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I am trying to get into music theory as a beginner, but I always get stuck right at the beginning. What I'm looking for in music theory is a set of tools to understand the composition of musical pieces (I'm more interested in melody specifically), but the only resources I could find just throw concepts at me without explaining the rationale behind them. Here are some examples of questions I wish were answered:

  • Why are there notes? I mean the notes ABCDEFG. There are 12 different pitches in an octave, so why only 7 are given a name? Is it because of how they're laid out on the piano? Shouldn't theory be independent of instrument? This set of notes corresponds (if I understand correctly which I probably do not) to the C major key. But we already have the concept of a key, why isn't it enough? Why do we need to emphasize this particular key in the choice of basic notes?
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    Hi and welcome to the site. We try to keep posts to a single question only here. I've answered based on your first bullet point - any chance of separating your other questions out into different posts, if you have searched and not found answers to those questions on this site already? – topo Reinstate Monica Apr 26 at 12:44
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    Hi @confusedAmateur - welcome. As topo commented, I have edited to just focus on your first question. I think you'll find the others are already answered here - please browse around existing questions, and read the tour and How to Ask pages for guidance. – Doktor Mayhem Apr 26 at 12:58
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    Also, the 7 note idea - it's pretty western focused. It's worth looking at music from other cultures to see the dramatic differences. – Doktor Mayhem Apr 26 at 13:00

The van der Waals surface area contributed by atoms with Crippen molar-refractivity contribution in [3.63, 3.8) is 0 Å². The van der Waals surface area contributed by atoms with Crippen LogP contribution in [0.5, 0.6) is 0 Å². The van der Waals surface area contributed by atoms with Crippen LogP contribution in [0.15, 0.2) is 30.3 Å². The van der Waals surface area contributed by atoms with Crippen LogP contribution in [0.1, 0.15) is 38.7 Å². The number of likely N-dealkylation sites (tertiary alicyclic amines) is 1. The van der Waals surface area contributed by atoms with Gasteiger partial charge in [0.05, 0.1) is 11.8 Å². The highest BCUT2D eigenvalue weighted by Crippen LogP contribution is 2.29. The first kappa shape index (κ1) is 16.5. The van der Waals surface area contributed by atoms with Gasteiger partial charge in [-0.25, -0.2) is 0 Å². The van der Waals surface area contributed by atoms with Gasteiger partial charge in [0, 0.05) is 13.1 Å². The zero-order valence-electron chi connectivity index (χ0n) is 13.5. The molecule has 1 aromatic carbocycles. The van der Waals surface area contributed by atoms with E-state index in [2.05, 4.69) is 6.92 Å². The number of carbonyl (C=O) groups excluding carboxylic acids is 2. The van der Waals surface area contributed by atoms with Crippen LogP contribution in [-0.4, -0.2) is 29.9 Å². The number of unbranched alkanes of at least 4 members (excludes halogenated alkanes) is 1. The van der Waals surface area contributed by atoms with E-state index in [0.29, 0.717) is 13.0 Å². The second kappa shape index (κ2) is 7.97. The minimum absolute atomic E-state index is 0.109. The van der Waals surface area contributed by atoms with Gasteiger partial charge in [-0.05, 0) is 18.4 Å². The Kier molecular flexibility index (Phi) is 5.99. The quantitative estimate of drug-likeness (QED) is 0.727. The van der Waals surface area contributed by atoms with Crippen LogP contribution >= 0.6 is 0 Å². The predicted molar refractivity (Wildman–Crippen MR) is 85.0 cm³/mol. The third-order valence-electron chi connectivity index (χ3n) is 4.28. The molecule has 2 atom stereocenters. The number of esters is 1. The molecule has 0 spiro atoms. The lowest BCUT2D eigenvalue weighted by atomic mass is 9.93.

• Sorry, I might not have been clear in the way I formulated my question. I'm not looking for specific answers to those questions, I'm giving them as an example of why I'm frustrated with existing material on music theory: they just give out notations and concepts without justifying them. What I'm looking for is some place to learn music theory where I could find the answers to those questions. – confusedAmateur Apr 26 at 13:18
  • @confusedAmateur we'd actually like to think that that one of those place is right here, on this site! Some of your questions have good answers here already, but there's always room to go into more detail on the history of why certain ways of looking at music became popular in certain cultures. Bear in mind that many of the reasons why theory concepts are what they are come more from the history of how those ideas evolved, rather than (or as well as) there being some deep logic underneath them. It's always worth asking "can I imagine things being another way?" - often the answer is 'yes'! – topo Reinstate Monica Apr 26 at 13:35
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It's fairly obvious from your questions that you don't actually play any music on an instrument. If you did, several of the questions wouldn't need you to ask them.

My advice is to get hold of an instrument and have a good go at playing it, either with or without a teacher, with or without (preferrably initially) music.

Theory, as we've said many times, really is there to explain or rationalise what happens in practice. It isn't, for the vast majority of people, the gateway to learning or understanding music.

I've said this before, but here goes again. You can't swim, but would like to be able to. Best way is to read a dozen good books explaining how it all works. Then jump in the deep end. This probably sounds stupid - and it is. But I hope it gets the point across.

Next, explaining the background behind answers to your questions are just words again - no practical applications are available. So, please find an instrument (or two!) and have a go at making music. In a few months time, most of the grey areas will be wonderful colours, specially if your teacher has been involved, and by then, not only will you have the answers, but probably will be able to play some of the pieces you've been listening to, and wondering how they work.